Forming of the structure of the springs is accomplished in three stages. The initial forming is done on precision forming dies. This step serves to form the four radii on each row of parts, one complete row at a time. Forming in accordance with the preferred embodiment of the present invention is symmetrical about the central vertical axis. The top two radii 24, 26 provide a gradual transition from the flat top portion to the side members or legs. The bottom radii 28 and 30 are formed opposite the top two. When completed, the cross section shows substantially vertical side walls projecting upwardly from a base portion and topped by a short portion, parallel to the base, the appearance of which can be said to resemble a top hat. The second forming stage establishes a natural bow in the legs of the springs and occurs when the bases of each spring are secured into position, changing the obtuse formed upper angles to acute angles and the acute formed lower angles to become obtuse angles. The bow occurs because the internal stresses in the die formed radii have a greater resistance to deformation than the unformed sides, causing the sides to displace. This assures the largest possible radius for the most desirable performance. The third stage of forming involves deliberately over-stressing the spring by deflecting it to its maximum practical deflection which induces residual stresses favorable for consistent performance in a commonly used method called cold-setting. Further understanding of the method of forming the spring array of the present invention will be facilitated by reference to FIG. 7, which illustrates a flat sheet patterned and cut preparatory to forming into an array of 6 rows by 6 columns of elements, similar to those of FIG. 1. FIG. 8 illustrates the sheet of FIG. 1 folded and formed into the final array.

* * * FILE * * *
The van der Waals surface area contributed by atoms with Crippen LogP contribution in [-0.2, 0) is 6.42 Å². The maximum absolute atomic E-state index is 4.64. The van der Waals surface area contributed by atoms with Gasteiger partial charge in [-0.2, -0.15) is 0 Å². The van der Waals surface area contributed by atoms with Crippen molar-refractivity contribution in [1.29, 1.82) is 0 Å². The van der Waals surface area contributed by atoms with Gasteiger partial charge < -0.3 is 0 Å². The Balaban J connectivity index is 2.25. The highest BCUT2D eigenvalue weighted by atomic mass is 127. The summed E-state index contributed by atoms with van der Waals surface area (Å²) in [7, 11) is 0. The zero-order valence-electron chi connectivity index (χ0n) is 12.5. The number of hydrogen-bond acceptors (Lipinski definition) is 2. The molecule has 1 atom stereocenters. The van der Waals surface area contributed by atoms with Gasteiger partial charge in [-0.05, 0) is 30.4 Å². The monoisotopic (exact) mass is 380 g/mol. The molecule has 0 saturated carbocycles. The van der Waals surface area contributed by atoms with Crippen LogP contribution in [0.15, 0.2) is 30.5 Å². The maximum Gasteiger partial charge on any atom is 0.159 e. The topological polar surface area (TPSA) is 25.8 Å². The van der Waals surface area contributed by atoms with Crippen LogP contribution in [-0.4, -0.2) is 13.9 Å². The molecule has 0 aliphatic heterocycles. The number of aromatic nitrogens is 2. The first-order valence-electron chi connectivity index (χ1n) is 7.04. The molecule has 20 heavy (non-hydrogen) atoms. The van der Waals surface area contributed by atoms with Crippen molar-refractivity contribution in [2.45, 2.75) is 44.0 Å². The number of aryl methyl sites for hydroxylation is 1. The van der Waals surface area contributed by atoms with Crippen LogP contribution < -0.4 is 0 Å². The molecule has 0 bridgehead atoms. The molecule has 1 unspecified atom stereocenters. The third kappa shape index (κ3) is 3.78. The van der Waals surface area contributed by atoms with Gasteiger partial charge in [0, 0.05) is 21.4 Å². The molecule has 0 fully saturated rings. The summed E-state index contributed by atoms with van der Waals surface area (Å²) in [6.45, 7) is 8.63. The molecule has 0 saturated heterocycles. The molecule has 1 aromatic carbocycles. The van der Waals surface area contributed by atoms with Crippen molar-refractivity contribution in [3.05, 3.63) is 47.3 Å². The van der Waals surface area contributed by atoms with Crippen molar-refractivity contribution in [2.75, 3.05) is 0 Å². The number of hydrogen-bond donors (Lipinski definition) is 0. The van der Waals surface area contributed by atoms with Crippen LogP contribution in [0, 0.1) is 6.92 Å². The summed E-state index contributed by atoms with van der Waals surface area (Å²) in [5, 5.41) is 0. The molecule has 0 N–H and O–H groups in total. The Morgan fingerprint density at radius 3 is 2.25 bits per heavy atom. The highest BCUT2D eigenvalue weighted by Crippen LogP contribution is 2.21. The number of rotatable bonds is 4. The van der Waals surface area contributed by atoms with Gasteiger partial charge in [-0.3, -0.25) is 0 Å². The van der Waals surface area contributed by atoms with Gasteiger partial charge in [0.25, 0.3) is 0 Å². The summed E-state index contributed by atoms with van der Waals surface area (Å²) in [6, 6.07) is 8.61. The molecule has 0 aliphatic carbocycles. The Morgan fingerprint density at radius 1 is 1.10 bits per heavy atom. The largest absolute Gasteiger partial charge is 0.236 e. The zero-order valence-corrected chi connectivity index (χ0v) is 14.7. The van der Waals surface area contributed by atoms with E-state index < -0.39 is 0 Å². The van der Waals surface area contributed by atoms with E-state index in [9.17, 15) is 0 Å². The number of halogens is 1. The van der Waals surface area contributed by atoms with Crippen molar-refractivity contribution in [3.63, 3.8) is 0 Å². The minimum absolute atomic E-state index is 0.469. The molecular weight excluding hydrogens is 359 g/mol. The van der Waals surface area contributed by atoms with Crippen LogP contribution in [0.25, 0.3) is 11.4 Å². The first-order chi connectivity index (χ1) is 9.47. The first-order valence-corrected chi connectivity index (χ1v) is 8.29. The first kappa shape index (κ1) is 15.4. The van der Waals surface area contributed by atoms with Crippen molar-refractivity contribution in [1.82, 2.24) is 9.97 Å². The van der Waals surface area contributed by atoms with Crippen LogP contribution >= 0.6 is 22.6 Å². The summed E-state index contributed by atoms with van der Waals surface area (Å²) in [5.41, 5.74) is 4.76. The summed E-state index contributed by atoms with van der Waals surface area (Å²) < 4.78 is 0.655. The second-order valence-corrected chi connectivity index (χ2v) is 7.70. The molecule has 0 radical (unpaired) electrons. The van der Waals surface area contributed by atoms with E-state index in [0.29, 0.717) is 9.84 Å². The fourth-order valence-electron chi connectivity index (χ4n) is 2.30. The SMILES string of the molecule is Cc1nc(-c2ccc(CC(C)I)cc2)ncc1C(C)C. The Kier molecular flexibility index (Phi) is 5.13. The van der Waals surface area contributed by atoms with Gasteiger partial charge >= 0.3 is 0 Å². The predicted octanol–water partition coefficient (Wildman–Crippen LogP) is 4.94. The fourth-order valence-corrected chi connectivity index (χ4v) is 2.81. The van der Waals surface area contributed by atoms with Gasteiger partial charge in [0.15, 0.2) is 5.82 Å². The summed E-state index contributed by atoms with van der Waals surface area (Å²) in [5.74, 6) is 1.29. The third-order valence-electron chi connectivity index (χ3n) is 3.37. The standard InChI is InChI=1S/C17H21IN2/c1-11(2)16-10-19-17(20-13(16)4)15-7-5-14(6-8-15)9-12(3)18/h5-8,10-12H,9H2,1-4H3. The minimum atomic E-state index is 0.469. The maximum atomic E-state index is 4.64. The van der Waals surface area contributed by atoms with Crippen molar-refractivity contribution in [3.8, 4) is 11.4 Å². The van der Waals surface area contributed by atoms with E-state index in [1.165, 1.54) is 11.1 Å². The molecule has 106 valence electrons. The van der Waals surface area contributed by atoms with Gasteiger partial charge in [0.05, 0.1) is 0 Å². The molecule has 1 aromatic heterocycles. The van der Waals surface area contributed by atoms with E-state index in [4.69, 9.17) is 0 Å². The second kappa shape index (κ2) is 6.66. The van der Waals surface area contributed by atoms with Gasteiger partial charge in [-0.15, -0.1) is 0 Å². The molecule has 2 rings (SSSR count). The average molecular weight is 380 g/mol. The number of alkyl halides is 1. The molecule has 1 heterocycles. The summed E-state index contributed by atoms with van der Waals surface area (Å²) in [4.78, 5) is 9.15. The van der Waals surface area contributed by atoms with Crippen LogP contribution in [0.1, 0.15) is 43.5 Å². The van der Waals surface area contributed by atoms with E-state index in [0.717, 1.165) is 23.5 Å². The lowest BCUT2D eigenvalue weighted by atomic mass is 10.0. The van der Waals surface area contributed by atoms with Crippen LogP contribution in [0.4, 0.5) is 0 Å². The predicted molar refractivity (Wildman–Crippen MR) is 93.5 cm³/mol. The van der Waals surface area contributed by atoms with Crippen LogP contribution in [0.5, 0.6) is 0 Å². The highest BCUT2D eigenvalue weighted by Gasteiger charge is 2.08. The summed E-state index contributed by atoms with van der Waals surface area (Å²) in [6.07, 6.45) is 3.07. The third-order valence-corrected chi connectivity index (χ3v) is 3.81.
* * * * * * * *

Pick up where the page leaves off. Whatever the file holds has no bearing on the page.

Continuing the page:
Referring to FIGS. 1, bands 15 project upwardly from the face of sheet 12 and are formed into springs 16. In order to provide the bands, a first plurality of pairs of parallel slits 14 are cut into the surface of sheet 12. The separation of the pairs of slits 14 corresponds to the width of the bands 15 and the spacing between adjacent bands alternately that are later formed into individual springs 16. A second plurality of slits 18, oriented perpendicular to the first slits 14 are cut between adjacent springs 16 and between the end springs in a row and the edge of the sheet of material 12. A portion of the material between the slits 18 is removed and the edges are bonded together using appropriate bonding techniques. A backing plate 36 may be optionally added for stability. Any commonly used method may be used for securing the joint, such as adhesive bonding, resistance welding, brazing, or energy beam welding.